Why the Greens Should Enter Germany’s Next Government
In 1970 on Sesame Street, Kermit the Frog famously sang that “it’s not easy bein’ green.” It certainly applies to the Green Party after the September 22 German federal elections. Despite hoping to attain significantly more than the last election’s 10.7 percent, the Greens actually lost 2.3 percent of the votes. Undergoing a complete change of party leadership and amid a fundamental debate about the party’s future direction, the weakened Greens are neither in a strategically benign position to conduct talks with Angela Merkel’s winning Christian Democrats nor are they incapable of entering a coalition. Although a renewed grand coalition is much more probable than a Black-Green coalition, it is a fundamental electoral threat for the Green Party to not seriously consider entering Germany’s next government.
The Green Party’s frustration with the election result stems from their high hopes for the outcome. They performed terrifically in opinion polls and had formidable electoral successes at the regional level: Baden-Wuerttemberg saw Germany’s first green prime minister in 2011. More generally, they even exerted a discursive hegemony. A “Green” way of thinking about politics and lifestyle used to be hip. When Angela Merkel decided to abandon nuclear energy just a few days after the nuclear disaster in Fukushima, she gave in to a Zeitgeist significantly shaped by this Green thinking. With the Energiewende, Merkel’s government adopted a policy stance that used to be associated with the Greens. Merkel would have had a much tougher time in this electoral campaign if she had insisted on nuclear power. But with Merkel’s current stance, the Greens have been denied one of their core issues.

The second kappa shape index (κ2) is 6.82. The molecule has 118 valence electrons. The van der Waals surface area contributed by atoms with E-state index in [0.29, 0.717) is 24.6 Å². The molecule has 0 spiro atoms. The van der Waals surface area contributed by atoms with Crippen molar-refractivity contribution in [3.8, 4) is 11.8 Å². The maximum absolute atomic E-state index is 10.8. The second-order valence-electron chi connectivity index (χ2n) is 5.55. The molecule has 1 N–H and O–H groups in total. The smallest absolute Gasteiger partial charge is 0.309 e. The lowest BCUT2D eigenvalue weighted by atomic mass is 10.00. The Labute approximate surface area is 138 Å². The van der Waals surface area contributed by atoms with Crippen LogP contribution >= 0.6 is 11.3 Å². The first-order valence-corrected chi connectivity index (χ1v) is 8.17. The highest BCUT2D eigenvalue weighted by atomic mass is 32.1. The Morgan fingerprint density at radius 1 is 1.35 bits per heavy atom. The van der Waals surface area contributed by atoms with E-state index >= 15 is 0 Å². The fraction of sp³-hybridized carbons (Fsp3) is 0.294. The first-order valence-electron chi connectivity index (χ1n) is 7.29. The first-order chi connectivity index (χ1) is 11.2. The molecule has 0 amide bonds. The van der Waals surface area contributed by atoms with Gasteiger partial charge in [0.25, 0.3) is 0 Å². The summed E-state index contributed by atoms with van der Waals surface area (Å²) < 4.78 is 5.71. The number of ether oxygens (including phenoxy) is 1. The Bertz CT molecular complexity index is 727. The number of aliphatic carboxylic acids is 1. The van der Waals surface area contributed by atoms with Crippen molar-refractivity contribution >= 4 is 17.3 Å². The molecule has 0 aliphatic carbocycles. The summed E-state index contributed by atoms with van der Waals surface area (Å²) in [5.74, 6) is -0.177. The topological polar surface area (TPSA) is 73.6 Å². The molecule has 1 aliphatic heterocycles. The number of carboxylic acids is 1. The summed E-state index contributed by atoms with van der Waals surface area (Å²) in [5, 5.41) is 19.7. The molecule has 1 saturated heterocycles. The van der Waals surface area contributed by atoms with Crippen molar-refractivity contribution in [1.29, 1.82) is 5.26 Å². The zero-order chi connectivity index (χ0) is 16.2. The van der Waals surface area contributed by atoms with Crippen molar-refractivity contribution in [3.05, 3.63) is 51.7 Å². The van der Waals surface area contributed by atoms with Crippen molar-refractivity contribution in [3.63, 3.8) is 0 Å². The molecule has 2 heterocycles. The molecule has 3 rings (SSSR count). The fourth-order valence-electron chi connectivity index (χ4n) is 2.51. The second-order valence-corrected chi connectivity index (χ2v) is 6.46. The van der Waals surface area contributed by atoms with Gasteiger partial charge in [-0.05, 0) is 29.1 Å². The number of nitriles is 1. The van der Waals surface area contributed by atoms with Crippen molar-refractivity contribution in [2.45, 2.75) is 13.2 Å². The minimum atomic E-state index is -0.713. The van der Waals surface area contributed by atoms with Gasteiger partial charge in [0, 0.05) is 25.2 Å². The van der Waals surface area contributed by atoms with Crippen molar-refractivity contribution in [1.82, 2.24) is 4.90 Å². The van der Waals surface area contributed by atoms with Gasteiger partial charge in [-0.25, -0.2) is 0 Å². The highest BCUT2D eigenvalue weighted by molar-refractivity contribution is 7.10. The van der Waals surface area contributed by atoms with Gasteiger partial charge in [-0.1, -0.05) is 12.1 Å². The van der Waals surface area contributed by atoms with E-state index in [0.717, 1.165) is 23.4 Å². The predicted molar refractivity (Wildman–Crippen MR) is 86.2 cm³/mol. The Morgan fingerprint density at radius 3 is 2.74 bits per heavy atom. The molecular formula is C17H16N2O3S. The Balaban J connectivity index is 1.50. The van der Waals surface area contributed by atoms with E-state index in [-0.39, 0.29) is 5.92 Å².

The Energiewende discussion is an ambivalent victory for the Greens. In the electoral campaign, the Greens encountered outright discursive defeats. Claiming the necessity of increasing taxes, they could not define and win the political middle. For example, the Green Party’s platform included a proposal for “Veggie-Day,” a day without meals containing meat in public cafeterias, which became a symbol for a perceived Green sense of superiority and pushiness to interfere with everyday habits. They encountered a massive negative backlash when their political opponents dug up old party declarations from the 1980s in which a pedophile group that infiltrated the party at that time advocated for the legalization of adult sexual acts on children. These declarations were condemned by the party leadership, who initiated an investigation. In this electoral campaign, the Greens have lost much of their attractiveness. They still need to come to terms with that.
But the Greens do not have time for a lengthy period of self-inspection: Angela Merkel is looking for a coalition partner. The Social Democrats have prepared themselves for negotiations, although reluctantly because of their electoral defeat after the last grand coalition. Yet, if a grand coalition successfully implements the Energiewende—even if not in a perfectly Green fashion—then one of the Greens’ most important political projects will have been implemented without their involvement. It will not be the Green Party’s political personnel that will have the state-of-the-art technical knowledge in a highly complex policy matter, but the incumbent ministers and their staffers. This cannot be a promising perspective for the Green Party if it wants to reclaim the conversation. The Greens still have a realistic chance to enter the coalition, and the Christian Democrats might prefer it to a grand coalition. It would be in the Green Party’s strategic interest to use that opportunity.
The Greens suffered a setback, and they are struggling with this. But, their responsibility for an ecological modernization in Germany remains. The next government will make decisions on the Energiewende that will be relevant for decades. These days, it isn’t easy bein’ green.